Say Yes to Noe - Fellowship!

I have a dear friend fighting the good fight, and my wife is producing a benefit comedy show this Sunday to help her out.

Here's a bootleg of the cast of Fellowship! the Musical Parody in action:

Hope to see you at the show!

Just my thoughts,


Friday, October 07, 2011

Say Yes to Noe - Michael Rayner

I have a dear friend fighting the good fight, and my wife is producing a benefit comedy show this Sunday to help her out.

Here's the host for Sunday:

Hope to see you at the show!

Just my thoughts,


Thursday, October 06, 2011

Say Yes to Noe - Robert G. Lee

I have a dear friend fighting the good fight, and my wife is producing a benefit comedy show this Sunday to help her out.

Here's another talent that will be featured on Sunday:

Hope to see you at the show!

Just my thoughts,


Wednesday, October 05, 2011

Say Yes to Noe - Cory Edwards

For purposes of this blog, this is comedy week.

It is also anti-cancer week. Which is good, because if it were pro-cancer week AND comedy week, I would be faced with conflicting themes.

I have a dear friend fighting the good fight, and my wife is producing a benefit comedy show this Sunday to help her out. The show includes some of my favorite comedians, including this guy:

Hope to see you at the show!

Just my thoughts,


Tuesday, October 04, 2011

Say NO to Cancer! Say YES to Noe!

Our friend, Ruth Noe

was diagnosed with endometrial stromal sarcoma in October 2010.  Since that time, she has undergone 10 rounds of chemo, and just last Tuesday, an exploratory surgery to remove abdominal lumps.

Here is our chance to directly help someone with cancer.  We are so blessed to be surrounded by talented and generous friends who ALL want to help Ruth (and her husband, Mike) with the massive bills that still remain (beyond their insurance coverage).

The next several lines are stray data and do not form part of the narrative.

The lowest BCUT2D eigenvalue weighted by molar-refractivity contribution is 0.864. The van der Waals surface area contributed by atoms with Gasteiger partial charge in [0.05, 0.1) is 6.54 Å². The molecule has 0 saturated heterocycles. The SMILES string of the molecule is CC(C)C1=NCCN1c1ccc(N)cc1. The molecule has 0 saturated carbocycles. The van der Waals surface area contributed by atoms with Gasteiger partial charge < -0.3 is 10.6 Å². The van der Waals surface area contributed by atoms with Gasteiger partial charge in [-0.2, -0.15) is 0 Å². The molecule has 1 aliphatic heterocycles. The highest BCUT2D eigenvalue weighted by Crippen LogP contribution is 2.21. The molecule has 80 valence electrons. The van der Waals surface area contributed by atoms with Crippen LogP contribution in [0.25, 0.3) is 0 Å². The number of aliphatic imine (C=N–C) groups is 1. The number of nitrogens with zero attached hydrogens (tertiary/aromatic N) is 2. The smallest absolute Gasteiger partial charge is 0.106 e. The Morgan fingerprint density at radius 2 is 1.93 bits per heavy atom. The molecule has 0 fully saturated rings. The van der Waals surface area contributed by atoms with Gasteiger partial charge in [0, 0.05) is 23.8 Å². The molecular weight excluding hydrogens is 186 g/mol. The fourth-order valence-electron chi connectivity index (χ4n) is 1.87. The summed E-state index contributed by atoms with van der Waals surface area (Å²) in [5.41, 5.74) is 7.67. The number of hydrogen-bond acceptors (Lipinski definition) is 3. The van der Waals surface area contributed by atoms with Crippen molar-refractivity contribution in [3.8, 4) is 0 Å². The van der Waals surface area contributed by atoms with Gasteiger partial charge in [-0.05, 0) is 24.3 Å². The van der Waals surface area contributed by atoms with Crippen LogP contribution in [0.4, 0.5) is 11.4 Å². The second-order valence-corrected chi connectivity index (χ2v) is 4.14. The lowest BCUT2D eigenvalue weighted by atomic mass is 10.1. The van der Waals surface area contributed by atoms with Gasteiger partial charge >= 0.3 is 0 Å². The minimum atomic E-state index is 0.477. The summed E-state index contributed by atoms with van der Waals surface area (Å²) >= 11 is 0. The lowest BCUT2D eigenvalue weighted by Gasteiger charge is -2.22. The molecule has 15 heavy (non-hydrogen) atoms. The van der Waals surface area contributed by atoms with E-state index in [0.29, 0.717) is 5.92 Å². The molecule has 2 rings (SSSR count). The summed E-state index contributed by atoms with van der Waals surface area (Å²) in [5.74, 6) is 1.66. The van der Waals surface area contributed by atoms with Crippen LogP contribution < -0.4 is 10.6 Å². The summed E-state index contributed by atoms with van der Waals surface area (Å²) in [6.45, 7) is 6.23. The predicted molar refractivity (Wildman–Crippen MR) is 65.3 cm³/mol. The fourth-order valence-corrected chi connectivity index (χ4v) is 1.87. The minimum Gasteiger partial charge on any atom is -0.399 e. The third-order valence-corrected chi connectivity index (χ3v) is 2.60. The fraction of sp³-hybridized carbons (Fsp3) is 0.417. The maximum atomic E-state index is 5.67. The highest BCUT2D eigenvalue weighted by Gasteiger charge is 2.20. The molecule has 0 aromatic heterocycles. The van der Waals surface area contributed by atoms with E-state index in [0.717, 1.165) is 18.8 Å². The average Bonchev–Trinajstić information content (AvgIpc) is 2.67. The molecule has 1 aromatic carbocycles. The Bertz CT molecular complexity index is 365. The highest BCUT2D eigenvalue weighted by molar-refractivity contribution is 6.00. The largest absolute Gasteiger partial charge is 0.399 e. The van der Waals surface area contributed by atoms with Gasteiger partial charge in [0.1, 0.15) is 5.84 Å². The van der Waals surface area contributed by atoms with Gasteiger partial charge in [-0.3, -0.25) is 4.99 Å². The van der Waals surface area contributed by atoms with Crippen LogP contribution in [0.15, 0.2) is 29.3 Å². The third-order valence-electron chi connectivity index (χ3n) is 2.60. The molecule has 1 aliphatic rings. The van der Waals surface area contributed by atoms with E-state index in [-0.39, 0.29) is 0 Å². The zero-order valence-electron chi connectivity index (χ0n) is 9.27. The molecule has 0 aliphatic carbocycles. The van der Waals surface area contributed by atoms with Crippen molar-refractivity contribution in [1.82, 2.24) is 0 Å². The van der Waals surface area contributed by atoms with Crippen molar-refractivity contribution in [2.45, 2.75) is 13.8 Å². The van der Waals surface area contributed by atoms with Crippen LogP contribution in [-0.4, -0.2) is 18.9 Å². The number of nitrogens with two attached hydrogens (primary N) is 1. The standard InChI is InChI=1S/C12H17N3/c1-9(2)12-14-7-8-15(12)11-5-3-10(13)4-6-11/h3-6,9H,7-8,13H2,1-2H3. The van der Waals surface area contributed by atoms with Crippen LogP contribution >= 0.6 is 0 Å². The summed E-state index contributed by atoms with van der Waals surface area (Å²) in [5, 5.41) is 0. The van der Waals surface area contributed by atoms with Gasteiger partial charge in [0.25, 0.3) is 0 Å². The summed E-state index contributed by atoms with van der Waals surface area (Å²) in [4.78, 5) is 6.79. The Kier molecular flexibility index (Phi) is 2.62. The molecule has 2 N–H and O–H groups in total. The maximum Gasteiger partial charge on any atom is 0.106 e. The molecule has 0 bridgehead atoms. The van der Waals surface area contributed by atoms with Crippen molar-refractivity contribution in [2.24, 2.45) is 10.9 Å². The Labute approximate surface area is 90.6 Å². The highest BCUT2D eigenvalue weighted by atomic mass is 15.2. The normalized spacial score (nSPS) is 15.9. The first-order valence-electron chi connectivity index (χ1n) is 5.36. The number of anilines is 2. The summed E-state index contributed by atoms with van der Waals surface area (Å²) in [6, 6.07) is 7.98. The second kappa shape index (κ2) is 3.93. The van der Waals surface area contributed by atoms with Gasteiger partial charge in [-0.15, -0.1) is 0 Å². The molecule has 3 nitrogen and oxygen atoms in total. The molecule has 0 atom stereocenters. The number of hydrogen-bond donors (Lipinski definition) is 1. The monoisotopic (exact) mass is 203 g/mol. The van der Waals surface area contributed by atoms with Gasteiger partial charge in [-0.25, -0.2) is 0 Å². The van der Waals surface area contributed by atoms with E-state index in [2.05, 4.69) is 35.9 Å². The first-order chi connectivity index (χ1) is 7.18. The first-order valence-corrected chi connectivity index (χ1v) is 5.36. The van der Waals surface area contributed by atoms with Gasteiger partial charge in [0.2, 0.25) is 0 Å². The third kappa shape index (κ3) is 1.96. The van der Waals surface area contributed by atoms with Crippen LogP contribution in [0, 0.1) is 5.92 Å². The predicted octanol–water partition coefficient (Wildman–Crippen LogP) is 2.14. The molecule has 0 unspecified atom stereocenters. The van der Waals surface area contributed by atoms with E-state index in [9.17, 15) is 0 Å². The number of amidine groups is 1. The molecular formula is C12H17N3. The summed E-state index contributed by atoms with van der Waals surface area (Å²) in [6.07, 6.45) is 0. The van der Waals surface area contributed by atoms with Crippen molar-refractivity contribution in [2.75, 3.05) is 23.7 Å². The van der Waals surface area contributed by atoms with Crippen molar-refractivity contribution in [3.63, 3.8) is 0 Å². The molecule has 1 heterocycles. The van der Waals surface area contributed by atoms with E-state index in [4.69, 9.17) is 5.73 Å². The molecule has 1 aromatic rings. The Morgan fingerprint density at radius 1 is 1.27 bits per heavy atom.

So...I'm producing a

Comedy Show & Live Auction

This Sunday:
October 9th

5:00 - 6:30pm

Flappers Comedy Club in Burbank

with amazing headliner comics:
Michael Rayner,
Cory Edwards
Robert G. Lee

Along with Musical and Improvisational Guests: cast members from Fellowship! The Musical.

Sean & I will be there.
We truly hope you can join us!

Tickets are only $20
& are available HERE!

I know!  That much fun for only $20 bucks!
(Oh, there is a 2 item minimum also.  The food is amazing!  Have dinner AND a show.)

You can also purchase tickets by calling 818-845-9721

And that's not all ... you'll also have a chance to bid on Auction Items such as:
- A framed Warner Bros original animation cel of Bugs & Daffy
- Tickets for 2 to "Dancing with the Stars" or "American Idol" PLUS Brunch for 2 at the Four Seasons LA
- A Body & Soul package of 3 one-hour private fitness training sessions PLUS 3 one-hour life coaching sessions
- A professional photo shoot
- "Lifetime of Laughs" pass to both Flappers Comedy Clubs - 2 tickets to all regular shows ... for life!  (and it's transferrable)

Can't attend - but still want to Say NO to Cancer?

We've set up an ONLINE DONATION SITE for out-of-town friends and family to give.

Ruth with her Grover Hat & Mobile Chemo Pack
Ruth, with her mobile chemo pack and her ever-present sense of humor and Grover hat.